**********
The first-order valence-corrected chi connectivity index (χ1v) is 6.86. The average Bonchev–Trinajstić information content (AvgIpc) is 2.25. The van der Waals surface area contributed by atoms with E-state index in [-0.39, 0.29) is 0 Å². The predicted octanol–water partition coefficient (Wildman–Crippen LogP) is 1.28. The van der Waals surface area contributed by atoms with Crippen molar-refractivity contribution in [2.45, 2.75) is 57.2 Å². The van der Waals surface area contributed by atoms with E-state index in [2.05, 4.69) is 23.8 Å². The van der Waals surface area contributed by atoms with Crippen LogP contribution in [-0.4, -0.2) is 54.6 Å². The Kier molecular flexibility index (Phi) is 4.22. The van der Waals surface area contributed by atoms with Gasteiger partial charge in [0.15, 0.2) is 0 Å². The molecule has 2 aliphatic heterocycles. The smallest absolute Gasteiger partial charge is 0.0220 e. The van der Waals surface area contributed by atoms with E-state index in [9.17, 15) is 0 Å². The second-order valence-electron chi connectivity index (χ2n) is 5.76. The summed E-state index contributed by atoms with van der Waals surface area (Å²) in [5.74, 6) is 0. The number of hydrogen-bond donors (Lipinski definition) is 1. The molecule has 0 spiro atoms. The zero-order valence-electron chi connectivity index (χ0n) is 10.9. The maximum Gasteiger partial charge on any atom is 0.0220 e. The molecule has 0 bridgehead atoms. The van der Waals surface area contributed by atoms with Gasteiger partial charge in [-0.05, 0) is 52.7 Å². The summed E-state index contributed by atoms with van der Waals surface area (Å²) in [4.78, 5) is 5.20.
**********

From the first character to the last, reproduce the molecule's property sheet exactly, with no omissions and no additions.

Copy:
The first-order valence-corrected chi connectivity index (χ1v) is 6.86. The average Bonchev–Trinajstić information content (AvgIpc) is 2.25. The van der Waals surface area contributed by atoms with E-state index in [-0.39, 0.29) is 0 Å². The predicted octanol–water partition coefficient (Wildman–Crippen LogP) is 1.28. The van der Waals surface area contributed by atoms with Crippen molar-refractivity contribution in [2.45, 2.75) is 57.2 Å². The van der Waals surface area contributed by atoms with E-state index in [2.05, 4.69) is 23.8 Å². The van der Waals surface area contributed by atoms with Crippen LogP contribution in [-0.4, -0.2) is 54.6 Å². The Kier molecular flexibility index (Phi) is 4.22. The van der Waals surface area contributed by atoms with Gasteiger partial charge in [0.15, 0.2) is 0 Å². The molecule has 2 aliphatic heterocycles. The smallest absolute Gasteiger partial charge is 0.0220 e. The van der Waals surface area contributed by atoms with E-state index in [9.17, 15) is 0 Å². The second-order valence-electron chi connectivity index (χ2n) is 5.76. The summed E-state index contributed by atoms with van der Waals surface area (Å²) in [5.74, 6) is 0. The number of hydrogen-bond donors (Lipinski definition) is 1. The molecule has 0 spiro atoms. The zero-order valence-electron chi connectivity index (χ0n) is 10.9. The maximum Gasteiger partial charge on any atom is 0.0220 e. The molecule has 0 bridgehead atoms. The van der Waals surface area contributed by atoms with Gasteiger partial charge in [-0.05, 0) is 52.7 Å². The summed E-state index contributed by atoms with van der Waals surface area (Å²) in [4.78, 5) is 5.20.